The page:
There are the underdogs, and then there are the seemingly cursed. Those franchises who lead a sisyphean existence, one in which they are always the butt of the joke. Until this season, the Sacramento Kings could be described as the latter. Several teams that were founded more recently have a worse win percentage, but the Kings have the most losses in NBA history, with just north of 3,200. While pundits generally approved of their off-season moves this past summer, few would have predicted Sacramento would be third in the Western Conference at the end of March. These are not your mom’s Sacramento Kings. So how did they turn it around?
It’s pretty rare for historically underperforming and mismanaged franchises to take big swings, and see them work out (see the Minnesota Timberwolves’ chips-into-the-center push on Rudy Gobert). And the Kings faced a fair amount of pushback when they sent their stellar young point guard Tyrese Haliburton to the Indiana Pacers for big man Domantas Sabonis. But this was one of the even rarer occurrences when the momentous trade not only worked out for the Kings, but seemed to be a win-win for both sides. Haliburton is thriving on the Pacers, and Sabonis achieved the Kings’ goal of unlocking their franchise cornerstone, speed-demon point guard De’Aaron Fox.
The chemistry between the two is electric, and Fox has said that Sabonis is the best screen setter he’s ever played with. After years of criticism for underachieving, it seems all Fox really needed was a better-suited running mate and supporting cast. And a change of scenery has proved fruitful for Sabonis as well, vaulting him into the conversation for All-NBA. It has also landed him on a team that will finish in the top-three in their conference for the first time in his career.
Great NBA coaches are, in many ways, only as good as their players. But it’s also true that even the most talented rosters can easily lose the plot without a great captain to steer the ship. And Mike Brown has provided capable and impressive leadership this season.
Brown has led the Kings to an all-time offensive season: they currently have a smoldering 118.9 offensive rating, which, if it holds, would be the best figure for a season since such numbers were tracked. Yes, even better than the “we’ve never seen anything like this before” offense of the Kyrie Irving, James Harden and Kevin Durant Nets (118.3).
Brown, who has been in the NBA coaching ranks since the 1990s, earned many of his offensive stripes on Steve Kerr’s staff in the Bay with the Golden State Warriors (a team who are no stranger to record-setting offensive prowess themselves). When he took the Sacramento job last year, many wondered why a coach with Brown’s resume would want to lead a team with so much institutional baggage. But, clearly, he saw serious potential that many others did not. As a result, Vegas currently has Brown as the odds-on favorite for Coach of the Year, and it’s well deserved.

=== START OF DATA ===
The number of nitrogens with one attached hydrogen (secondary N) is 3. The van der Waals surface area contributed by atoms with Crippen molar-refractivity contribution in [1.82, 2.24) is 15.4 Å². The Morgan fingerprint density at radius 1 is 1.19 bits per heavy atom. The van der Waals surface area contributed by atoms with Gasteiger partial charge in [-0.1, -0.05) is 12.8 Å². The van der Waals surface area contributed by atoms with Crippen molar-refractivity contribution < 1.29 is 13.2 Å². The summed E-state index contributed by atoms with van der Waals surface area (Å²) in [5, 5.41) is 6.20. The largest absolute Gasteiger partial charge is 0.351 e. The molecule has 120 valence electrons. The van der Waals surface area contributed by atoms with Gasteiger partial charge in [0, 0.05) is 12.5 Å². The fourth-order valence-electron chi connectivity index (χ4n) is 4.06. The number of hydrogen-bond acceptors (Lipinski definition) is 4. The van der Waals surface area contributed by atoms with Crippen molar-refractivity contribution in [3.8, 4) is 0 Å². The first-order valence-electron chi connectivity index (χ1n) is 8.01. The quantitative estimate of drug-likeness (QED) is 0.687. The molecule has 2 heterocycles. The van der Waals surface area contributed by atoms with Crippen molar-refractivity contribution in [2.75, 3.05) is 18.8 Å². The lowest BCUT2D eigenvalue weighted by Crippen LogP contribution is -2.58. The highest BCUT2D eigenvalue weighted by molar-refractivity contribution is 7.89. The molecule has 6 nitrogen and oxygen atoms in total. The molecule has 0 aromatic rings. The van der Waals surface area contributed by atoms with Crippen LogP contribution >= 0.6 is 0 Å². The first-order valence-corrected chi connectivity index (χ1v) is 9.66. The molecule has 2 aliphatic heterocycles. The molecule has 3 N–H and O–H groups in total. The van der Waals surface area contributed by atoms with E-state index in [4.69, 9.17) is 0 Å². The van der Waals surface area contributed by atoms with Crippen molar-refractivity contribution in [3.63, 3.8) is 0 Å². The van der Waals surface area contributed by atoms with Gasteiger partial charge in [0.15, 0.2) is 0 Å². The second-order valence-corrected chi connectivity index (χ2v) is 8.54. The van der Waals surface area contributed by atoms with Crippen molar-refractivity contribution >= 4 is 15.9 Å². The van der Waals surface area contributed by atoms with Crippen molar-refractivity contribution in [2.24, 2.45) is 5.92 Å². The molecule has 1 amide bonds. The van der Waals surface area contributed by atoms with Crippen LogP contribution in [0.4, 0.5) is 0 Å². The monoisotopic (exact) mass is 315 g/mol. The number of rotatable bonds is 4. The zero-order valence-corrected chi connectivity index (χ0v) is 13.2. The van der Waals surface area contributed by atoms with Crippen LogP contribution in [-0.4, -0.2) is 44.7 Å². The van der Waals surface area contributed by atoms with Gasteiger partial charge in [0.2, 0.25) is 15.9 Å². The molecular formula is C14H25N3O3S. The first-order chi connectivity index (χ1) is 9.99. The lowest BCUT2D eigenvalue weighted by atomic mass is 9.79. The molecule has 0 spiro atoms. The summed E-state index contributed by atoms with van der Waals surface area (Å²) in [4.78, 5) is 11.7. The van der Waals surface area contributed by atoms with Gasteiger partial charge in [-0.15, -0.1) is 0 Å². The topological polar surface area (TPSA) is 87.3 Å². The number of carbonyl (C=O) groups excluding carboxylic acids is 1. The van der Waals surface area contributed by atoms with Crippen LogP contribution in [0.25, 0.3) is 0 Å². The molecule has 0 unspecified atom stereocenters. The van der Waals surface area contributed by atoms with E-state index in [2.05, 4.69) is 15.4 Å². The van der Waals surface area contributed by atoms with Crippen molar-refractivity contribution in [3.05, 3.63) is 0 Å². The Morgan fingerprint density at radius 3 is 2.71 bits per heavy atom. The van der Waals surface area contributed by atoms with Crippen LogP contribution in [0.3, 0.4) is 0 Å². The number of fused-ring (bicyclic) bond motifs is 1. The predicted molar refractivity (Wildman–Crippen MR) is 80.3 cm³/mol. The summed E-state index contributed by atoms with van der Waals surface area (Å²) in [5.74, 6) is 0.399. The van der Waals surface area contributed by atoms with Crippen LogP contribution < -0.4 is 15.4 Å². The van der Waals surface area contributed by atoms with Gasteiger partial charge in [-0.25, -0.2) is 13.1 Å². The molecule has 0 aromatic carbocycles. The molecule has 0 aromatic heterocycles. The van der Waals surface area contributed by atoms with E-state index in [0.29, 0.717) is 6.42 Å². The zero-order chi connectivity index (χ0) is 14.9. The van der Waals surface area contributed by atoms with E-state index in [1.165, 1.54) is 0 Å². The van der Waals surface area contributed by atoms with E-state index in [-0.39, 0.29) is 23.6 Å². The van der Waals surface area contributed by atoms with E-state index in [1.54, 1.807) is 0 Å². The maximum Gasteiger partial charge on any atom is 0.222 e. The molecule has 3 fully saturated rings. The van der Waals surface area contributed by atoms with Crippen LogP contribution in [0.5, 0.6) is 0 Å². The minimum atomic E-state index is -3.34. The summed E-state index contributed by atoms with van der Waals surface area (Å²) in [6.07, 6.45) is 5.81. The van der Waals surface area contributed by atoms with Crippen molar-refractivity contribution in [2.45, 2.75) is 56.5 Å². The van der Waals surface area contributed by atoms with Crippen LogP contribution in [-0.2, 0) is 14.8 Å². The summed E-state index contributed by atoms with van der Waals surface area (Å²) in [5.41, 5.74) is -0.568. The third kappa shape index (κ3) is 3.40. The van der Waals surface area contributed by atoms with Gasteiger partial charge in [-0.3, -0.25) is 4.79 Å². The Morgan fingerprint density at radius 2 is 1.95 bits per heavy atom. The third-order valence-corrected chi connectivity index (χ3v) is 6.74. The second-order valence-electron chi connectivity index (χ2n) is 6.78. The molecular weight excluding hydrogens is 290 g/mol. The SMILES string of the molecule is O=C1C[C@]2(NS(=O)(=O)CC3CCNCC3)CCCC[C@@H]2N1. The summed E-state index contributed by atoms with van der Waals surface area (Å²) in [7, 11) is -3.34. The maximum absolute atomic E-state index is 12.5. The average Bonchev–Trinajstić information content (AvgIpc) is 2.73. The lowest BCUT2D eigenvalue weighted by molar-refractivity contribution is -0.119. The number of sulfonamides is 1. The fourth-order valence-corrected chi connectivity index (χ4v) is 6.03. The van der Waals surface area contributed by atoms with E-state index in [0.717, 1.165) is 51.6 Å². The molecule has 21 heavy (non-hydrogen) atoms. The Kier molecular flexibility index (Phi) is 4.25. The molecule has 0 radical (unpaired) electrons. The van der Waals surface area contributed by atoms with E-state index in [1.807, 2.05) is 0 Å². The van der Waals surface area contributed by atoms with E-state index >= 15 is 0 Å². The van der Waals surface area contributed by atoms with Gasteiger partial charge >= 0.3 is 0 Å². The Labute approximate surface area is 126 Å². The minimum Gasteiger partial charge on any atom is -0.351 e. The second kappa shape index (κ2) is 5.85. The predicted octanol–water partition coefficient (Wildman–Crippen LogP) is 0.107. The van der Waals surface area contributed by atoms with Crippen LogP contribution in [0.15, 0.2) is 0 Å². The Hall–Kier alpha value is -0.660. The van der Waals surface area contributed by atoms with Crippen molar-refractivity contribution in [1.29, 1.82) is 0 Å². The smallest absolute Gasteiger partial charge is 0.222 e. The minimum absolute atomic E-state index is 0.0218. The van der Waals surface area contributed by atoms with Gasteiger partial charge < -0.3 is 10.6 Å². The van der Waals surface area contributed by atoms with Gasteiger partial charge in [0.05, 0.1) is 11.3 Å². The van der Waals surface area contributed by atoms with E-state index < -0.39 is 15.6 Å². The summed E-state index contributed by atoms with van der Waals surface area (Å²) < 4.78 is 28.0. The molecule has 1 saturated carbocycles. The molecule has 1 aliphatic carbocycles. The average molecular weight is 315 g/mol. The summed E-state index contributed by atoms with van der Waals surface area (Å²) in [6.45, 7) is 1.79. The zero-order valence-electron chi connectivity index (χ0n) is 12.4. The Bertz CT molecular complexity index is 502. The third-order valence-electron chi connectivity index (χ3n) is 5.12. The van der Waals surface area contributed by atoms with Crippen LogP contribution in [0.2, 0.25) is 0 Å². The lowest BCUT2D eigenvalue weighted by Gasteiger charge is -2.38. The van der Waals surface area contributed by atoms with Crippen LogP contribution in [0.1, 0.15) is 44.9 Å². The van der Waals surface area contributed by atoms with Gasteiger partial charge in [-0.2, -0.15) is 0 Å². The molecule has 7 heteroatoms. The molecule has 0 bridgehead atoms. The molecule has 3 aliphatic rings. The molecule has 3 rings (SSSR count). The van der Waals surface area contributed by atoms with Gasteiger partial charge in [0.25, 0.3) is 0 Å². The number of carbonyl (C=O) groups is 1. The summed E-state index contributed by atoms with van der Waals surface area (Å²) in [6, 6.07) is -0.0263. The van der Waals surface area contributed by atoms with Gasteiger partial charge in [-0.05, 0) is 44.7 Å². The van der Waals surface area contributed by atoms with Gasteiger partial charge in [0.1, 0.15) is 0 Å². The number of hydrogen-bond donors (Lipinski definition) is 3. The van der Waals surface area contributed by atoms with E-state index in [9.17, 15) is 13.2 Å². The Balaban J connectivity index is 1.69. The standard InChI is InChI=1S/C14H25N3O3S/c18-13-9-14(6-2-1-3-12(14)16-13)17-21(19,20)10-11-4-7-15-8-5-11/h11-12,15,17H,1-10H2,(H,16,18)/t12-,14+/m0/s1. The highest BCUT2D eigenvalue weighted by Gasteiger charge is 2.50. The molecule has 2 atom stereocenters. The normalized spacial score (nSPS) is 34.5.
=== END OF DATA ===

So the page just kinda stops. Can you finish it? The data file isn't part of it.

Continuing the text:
The Sabonis-Fox pairing is scintillating, but basketball is a team sport, and the Kings have proved they possess a sneaky good supporting cast too. Kevin Huerter, who has always been a threat from the perimeter but wasn’t necessarily a foundational piece at the Atlanta Hawks, has been on fire since arriving in Sacramento this season. Malik Monk turned heads during his tenure with a struggling Los Angeles Lakers team last season, but they were ultimately unwilling to pay him, and he has found a perfect home on these exuberant, fast-paced Kings. The front office took a lot of flak for passing on Purdue’s Jaden Ivey in favor of Iowa’s Keegan Murray in last year’s draft, and while the long-term results have yet to be borne out, Murray has been anything but a bust. Even Harrison Barnes, an oft overlooked veteran, has averaged 15 points a game this season.
Sacramento fans have been one of the most devoted and enthusiastic groups in the sport for some time. It has been a staggering league-longest 17 years since the Kings made the postseason, but fans at Golden 1 Center have weathered the storm. Capitalizing on this, and in one of the greatest strokes of marketing genius in recent sports history, the Kings began sending out an enormous purple beam of light from the top of their arena after every win, and the Light the Beam campaign was born. Sure, the Kings were already destined to be one of the feelgood stories of the year – Vegas had them at comically long +25,000 odds to win the Pacific Division headed into the season – and everyone loves an underdog. But the brilliance of the Light the Beam campaign can’t be understated. Its exultation is contagious, and it has created one of the catchiest NBA taglines since the “We Believe” Warriors.
Would it still be a shock if the Kings win the championship this year? Sure, especially because their historic offense comes with a pretty god-awful defense. But it’s definitely possible. And breaking a playoff drought going back nearly 20 years with home court advantage is nothing to sneeze at. It’s been a long, dark winter of mediocrity (and sometimes worse) in Sacramento. But this year, the Golden 1 Center is positively illuminated. Light the Beam, indeed.
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